severe injury
o Only 10-15% of alcoholics develop cirrhosis
Factors for development and severity of alcoholic liver
disease
o Gender
o Ethnic differences
o Genetic factos
o Co-morbid conditions: HCV and HBV
Detrimal effects of alcohol & its byproducts on
hepatocellular functions:
o Excess NADH + H+ promotes lipid synthesis
o Impaired assembly & secretion of lipoproteins
o Increased peripheral fat catabolism
Alcohol can become sources of calories in diet,
displacing other nutrients and leading to malnutrition
and vitamin deficiency
Alcohol causes relased of bacterial endotoxin in gut
inducing inflammatory responses in the liver
Acetaldehyde induces lipid peroxidation disrupts
cytoskeletal and membrane function
Clinical Features:
Hepatic steatosis: hepatomegaly with mild increase in
billirubin and & ALF
Alcoholic hepatitis: acute following a bout of heavy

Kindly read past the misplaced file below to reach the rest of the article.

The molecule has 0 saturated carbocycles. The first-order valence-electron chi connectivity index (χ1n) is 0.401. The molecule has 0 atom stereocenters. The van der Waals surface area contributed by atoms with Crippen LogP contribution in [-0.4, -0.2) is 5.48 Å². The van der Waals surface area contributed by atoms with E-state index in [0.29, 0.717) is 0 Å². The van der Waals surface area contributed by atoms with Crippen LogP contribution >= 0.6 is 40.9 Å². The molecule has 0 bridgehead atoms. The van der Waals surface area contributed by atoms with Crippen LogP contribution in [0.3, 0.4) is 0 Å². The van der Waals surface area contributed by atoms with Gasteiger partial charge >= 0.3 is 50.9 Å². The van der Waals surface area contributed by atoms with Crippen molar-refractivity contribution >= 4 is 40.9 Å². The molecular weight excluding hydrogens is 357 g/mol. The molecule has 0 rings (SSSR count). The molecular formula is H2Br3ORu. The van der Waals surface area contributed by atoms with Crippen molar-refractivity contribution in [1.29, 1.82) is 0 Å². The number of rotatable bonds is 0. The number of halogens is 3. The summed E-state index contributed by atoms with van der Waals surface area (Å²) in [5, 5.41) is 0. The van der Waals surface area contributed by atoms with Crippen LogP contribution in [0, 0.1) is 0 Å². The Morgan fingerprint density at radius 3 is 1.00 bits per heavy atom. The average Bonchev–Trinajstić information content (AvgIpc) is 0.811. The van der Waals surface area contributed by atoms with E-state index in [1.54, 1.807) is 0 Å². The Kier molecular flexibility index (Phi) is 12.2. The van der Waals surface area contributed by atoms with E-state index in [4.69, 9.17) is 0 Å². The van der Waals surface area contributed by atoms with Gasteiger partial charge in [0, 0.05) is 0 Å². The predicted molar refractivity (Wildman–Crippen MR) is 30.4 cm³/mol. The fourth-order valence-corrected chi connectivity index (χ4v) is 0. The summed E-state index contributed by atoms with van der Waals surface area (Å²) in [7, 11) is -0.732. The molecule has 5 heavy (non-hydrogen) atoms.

drinking; minimal Sx or fulminant hepatic failure;
nonspecific Sx; 10-20% risk of death
Alcoholic cirrhosis portal HPN

Most common cause of cryptogenic cirrhosis


10-30% eventually develop cirrhosis
Morphology: steatosis, steatohepatitis and cirrhosis

Hemochromatosis
Excessive accumulation of body iron especially in
parenchymal organs, e.g. liver and pancreas
Result from genetic defect causing excessive
absorption (hemochromatosis) or parenteral
administration of iron, (hemosiderosis) e.g.,
transfusion.
Total iron > 50 gm (NV=2-6 gm)
Adult form of hemochromatosis is almost always
caused by mutations of HFE
Characteristic features
1. Micronodular cirrhosis in all patients
2. Diabetes mellitus in 75- 80% of patients
3. Skin pigmentation 75- 80% of patients
Iron accumulation is lifelong manifest 5th or 6th
decades
Male prominence (5 to 7:1)
Mechanisms of direct tissue toxicity of excessive iron:
1. Lipid peroxidation via iron-catalyzed free rad
2. Stimulate collagen formation
3. Reactive O2 & iron interacting with DNA causing
lethal injury or predisposition to HCC
Hepcidin- main regulator of iron absorption encoded
by HAMP gene
Transcription of hepcidin is increased by inflammatory
cytokines and iron and decreased by iron deficiency,